Before the invention of freezer compartments in the 1920s, people depended on ice, holes in the ground and window sills to extend the shelf life of perishable foods. After Upton Sinclair described the working conditions in Chicago’s meatpacking district in his book, The Jungle, public awareness regarding food safety and climate control significantly increased, leading to the Pure Food and Drug Act. When scientists identified that cool, sanitary conditions helped control the outbreak of food-related illnesses, healthier food processing followed. Thanks to continuing advances in climate control solutions and improvements in cold chain processes, modern food systems better ensure the safety and quality of the goods consumers eat and drink.
Food Safety Modernization Act
President Obama’s administration agreed with the enactment of the FDA Food Safety Modernization Act in 2011. The goal of the act is to maintain the safety of food by shifting the focus from responding to contamination incidents to preventing them.
The FSMA was the most sweeping reform of food safety laws in more than 70 years and includes seven foundational rules regarding sanitary transportation, intentional adulteration, produce safety, preventive controls, imported food safety, inspections and compliance, third-party certifications, and product recalls. By the end of 2016, the FDA finalized the act’s rules, laying the groundwork for the FSMA’s implementation in April 2017.
The Importance of Climate Control Solutions for Food Safety
One of the major components of preventing food losses and ensuring consumer safety is maintaining an environment that preserves the goods and prevents the growth of pathogens throughout the cold chain, which spans from post-harvest processes to when goods reach consumers. To ensure that environments are optimal at every stage of a cold chain and to verify the integrity of food, the FSMA requires detailed record keeping from all involved, including food processors, transportation carriers, suppliers and retailers.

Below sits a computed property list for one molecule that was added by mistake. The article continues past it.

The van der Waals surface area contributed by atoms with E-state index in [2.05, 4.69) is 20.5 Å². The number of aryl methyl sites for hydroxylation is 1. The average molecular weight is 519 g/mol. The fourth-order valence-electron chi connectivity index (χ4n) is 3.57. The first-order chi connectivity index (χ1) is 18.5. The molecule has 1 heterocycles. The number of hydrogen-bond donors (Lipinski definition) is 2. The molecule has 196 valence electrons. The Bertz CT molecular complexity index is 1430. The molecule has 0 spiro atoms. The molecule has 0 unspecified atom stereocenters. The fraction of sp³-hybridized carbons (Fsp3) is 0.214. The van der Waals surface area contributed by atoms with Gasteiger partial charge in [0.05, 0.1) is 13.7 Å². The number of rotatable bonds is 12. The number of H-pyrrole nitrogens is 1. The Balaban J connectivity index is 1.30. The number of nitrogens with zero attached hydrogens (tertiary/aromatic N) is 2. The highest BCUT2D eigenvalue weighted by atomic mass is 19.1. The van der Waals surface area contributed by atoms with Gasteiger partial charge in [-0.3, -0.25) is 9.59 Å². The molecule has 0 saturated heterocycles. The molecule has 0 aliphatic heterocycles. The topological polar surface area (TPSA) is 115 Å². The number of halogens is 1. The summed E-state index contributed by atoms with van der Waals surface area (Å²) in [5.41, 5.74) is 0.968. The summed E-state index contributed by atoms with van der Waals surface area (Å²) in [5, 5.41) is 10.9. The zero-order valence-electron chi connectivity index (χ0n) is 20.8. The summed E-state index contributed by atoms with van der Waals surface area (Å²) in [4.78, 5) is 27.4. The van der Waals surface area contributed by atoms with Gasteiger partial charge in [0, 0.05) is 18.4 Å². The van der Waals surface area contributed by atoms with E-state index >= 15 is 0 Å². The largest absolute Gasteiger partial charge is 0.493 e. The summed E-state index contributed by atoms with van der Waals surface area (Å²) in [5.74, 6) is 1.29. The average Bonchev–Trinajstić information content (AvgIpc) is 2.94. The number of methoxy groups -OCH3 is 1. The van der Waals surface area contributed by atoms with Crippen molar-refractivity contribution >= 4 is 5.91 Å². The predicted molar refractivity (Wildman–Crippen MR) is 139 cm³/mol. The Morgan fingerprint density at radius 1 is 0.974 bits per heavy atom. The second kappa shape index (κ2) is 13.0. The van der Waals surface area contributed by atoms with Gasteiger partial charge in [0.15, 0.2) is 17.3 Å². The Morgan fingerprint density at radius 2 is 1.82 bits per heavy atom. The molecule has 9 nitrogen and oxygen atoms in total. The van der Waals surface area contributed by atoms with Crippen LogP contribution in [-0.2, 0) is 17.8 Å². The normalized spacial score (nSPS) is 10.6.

Under the FSMA’s Preventive Controls rule, facilities must adopt a written food safety plan that includes procedures for monitoring and verification of environmental controls to prevent food-related hazards. Because climate control needs vary by region and product types, facilities should implement custom temperature and condensation control solutions to maintain constant conditions.
Climate control is crucial to protecting the safety of food and ensuring its sanitation because it regulates:
- Temperatures: Foods kept at 40°F or below are more microbiologically stable, which prevents the growth of pathogens and promotes sanitary conditions. Cool temperatures also encourage respiration in fresh produce, which maintains their quality and healthfulness for longer periods.
- Condensation: Condensation control is a balancing act. When environments are too humid, the conditions could promote decay and the growth of pathogens. When they’re too dry, respiration rates in goods decrease.
- Ventilation: Ventilation controls prevent the buildup of ethylene and carbon dioxide, and prevent water losses in food.
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Food Safety and Climate Control Trends
The Centers for Disease Control and Prevention estimates that one in six Americans experience foodborne illnesses annually by known pathogens (e.g., bacteria and viruses) and unspecified agents. While the statistics regarding the impact of contamination may seem intimidating, improved environmental controls and sanitation have greatly decreased their occurrences. The CDC’s Food Outbreak Online Database reports that the number of foodborne outbreaks decreased by 420 occurrences between the years 1998 and 2015. Illnesses dropped from 27,156 incidents in 1998 to 15,018 in 2015.
The statistics regarding most common pathogens between 1998 and 2015 are also promising:
- Listeria: 84 fewer illnesses, 82 fewer hospitalizations and 20 fewer deaths
- Norovirus: 29 fewer hospitalizations
- Campylobacter: Illnesses dropped by approximately 50 percent
- Staphylococcus aureus: Outbreaks decreased by 50 percent and there were 632 fewer illnesses
- Mycotoxins: Outbreaks decreased by just over 50 percent and illnesses dropped by 634 individuals
While the process of getting food from the farm to the table is not perfect, strides in food safety and climate control standards are paving the way to a healthier future. To better implement the new rules under the FSMA and ensure their compliance, organizations are turning to Polygon’s custom climate control and warehouse cooling solutions, which have the propriety Exactaire® monitoring system. The cost-effective solutions may be temporary or permanent, depending on a client’s needs, offering the most advanced controls in the industry. Learn more about setting your organization up for success in this new food safety landscape by scheduling a complimentary consultation with Polygon.
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